Outpatient ( n  = 45)

• Any complication: 0 (0%)

• Symptomatic cerebrospinal fluid leak: 0 (0%)

• Moderate dysphagia: 0 (0%)

• Syncope: 0 (0%)

Inpatient ( n  = 64)

• Any: 4 (6%)

• Symptomatic cerebrospinal fluid leak: 1 (1.6)

• Moderate dysphagia: 1 (1.6)

• Syncope: 1 (1.6)

Silvers et al

(1996)

Retrospective cohort study

III

Cervical disc herniation

ACDF (with dowel allograft)

One or two levels

NR

Outpatient ( n  = 50) 0 (0%)

Inpatient ( n  = 53): 0 (0%)

Outpatient ( n  = 50)

• Vocal paralysis: 1 (2%)

• Admitted for complication: 0 (0%)

• Infection 0 (0%)

Inpatient ( n  = 53)

• Infection: 1 (2%)

Stieber et al

(2005)

Retrospective cohort study

III

Cervical disc herniation

ACDF with plate fixation (left-sided anterior approach, with allograph or autograph)

One or two levels

NR

NR

Outpatient ( n  = 30)

• Dysphagia: 3 (10%)

• Admitted for complication: 0 (0%)

Inpatient ( n  = 56)

• Any complication: 7 (13%)

• Dysphagia: 3 (5%)

• Donor site pain: 4 (7%)

• Increased LOS: 4 (7%)

• Airway swelling: 1 (2%)

• Readmitted for complication: 4 (7%)

Trahan et al

(1997)

Retrospective cohort study

III

NR

ACDF (with allograft)

One or two levels

NR

NR

Outpatient ( n  = 59)

• Neck swelling and difficulty breathing (required readmission) 1/59 (1.7%)

Inpatient ( n  = 58)

• Any complication: 0/58 (0%)

Walid et al

(2010)

Retrospective cohort study

III

NR

• ACDF

• Lumbar microdisectomy (LMD)

• Lumbar decompression with or without fusion (LDF)

Levels: NR

NR

NR

Outpatient ( n  = 97)

• Infection: 1/97 (1%)

Inpatient ( n  = 578)

• Infection: 16/578 (2.8%)

7 patients were readmitted due to infection; all were obese (NR by treatment group)

Abbreviations: ACDF, anterior cervical discectomy and fusion; CABG, history of coronary artery bypass graft, stent or balloon angioplasty; CHD, congestive heart disease; CHF, congestive heart failure; COPD, chronic obstructive pulmonary disease; DM, diabetes mellitus; HT, hypertension; LOS, length of stay; NR, not reported.


Zoom Image
Fig. 1 Flowchart showing results of literature search.

Safety Outcomes

Hematoma

  • In one study,[5] hematoma occurred in zero patients in the outpatient group and in one patient (1.6%) in the inpatient group. The other four studies did not report on risk of hematoma.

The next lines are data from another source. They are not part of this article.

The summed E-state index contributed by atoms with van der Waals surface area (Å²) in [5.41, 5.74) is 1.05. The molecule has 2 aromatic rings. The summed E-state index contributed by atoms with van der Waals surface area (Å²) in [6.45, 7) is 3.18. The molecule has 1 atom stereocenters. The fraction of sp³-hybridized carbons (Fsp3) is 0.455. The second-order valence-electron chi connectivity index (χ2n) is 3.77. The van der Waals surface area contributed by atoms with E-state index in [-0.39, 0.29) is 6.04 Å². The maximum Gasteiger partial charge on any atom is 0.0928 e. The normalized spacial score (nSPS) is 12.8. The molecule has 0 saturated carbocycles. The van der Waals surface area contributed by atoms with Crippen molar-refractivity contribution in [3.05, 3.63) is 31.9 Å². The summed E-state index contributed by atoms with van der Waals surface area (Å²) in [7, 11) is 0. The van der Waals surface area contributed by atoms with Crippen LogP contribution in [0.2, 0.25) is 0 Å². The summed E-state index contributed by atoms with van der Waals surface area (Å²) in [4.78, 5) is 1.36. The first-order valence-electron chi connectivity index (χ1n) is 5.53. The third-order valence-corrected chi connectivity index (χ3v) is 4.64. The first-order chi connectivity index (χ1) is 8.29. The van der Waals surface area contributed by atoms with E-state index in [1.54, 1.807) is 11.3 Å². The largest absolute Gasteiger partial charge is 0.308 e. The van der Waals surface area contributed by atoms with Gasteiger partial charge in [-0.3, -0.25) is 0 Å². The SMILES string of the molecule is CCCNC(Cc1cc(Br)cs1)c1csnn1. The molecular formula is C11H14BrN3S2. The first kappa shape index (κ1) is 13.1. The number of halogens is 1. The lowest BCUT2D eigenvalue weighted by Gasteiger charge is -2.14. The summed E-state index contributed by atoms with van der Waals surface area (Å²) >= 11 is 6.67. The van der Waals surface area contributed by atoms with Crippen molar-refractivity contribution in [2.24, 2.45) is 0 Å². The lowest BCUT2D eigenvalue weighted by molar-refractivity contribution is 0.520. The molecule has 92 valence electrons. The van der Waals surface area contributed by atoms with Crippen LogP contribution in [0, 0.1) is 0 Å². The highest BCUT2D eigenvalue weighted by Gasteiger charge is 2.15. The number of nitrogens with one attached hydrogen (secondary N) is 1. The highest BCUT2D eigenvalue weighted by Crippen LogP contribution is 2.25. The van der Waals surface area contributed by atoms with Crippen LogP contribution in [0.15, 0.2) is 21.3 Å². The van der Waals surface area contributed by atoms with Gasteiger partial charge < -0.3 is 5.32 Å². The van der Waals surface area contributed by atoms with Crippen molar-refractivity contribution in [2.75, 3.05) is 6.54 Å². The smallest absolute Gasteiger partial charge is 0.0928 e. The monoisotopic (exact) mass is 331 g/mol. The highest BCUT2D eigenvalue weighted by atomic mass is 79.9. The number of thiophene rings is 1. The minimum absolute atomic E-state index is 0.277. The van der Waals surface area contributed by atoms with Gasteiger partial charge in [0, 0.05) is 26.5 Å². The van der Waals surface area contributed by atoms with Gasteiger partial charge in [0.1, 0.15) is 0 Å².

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Mortality

  • Two studies[5] [6] reported on mortality. Both studies reported zero deaths in both the inpatient and outpatient groups.


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Other Safety Outcomes

  • Two studies reported data on dysphagia, with one study[7] reporting higher risk than the other.[5] One study[5] reported low risk of moderate dysphagia (0 and 1.6%) in the outpatient and inpatient groups, respectively. The other[7] reported higher risk, with 10% of outpatients and 5% of inpatients experiencing this complication.

  • Two studies reported on postoperative infection risk. One study[9] reported that 16 patients (2.8%) who underwent surgery as inpatients developed infection, compared with 1 patient (1%) in the outpatient group. The other[6] reported that one patient (2%) in the inpatient group experienced infection following surgery.

  • Three studies reported data on patients who needed to be readmitted following surgery due to a complication. All three studies reported data for outpatients: two studies[6] [7] reported that zero outpatients were readmitted and one study[8] reported that one outpatient was readmitted (due to neck swelling and difficulty breathing). One study reported data for inpatients and found that four patients (7%) were readmitted for a complication.[7]

  • Data on additional safety outcomes are provided in [Table 2], and a summary of the strength of evidence is provided in [Table 3] (additional details on the strength of evidence are located in Table 4 of the online supplementary material).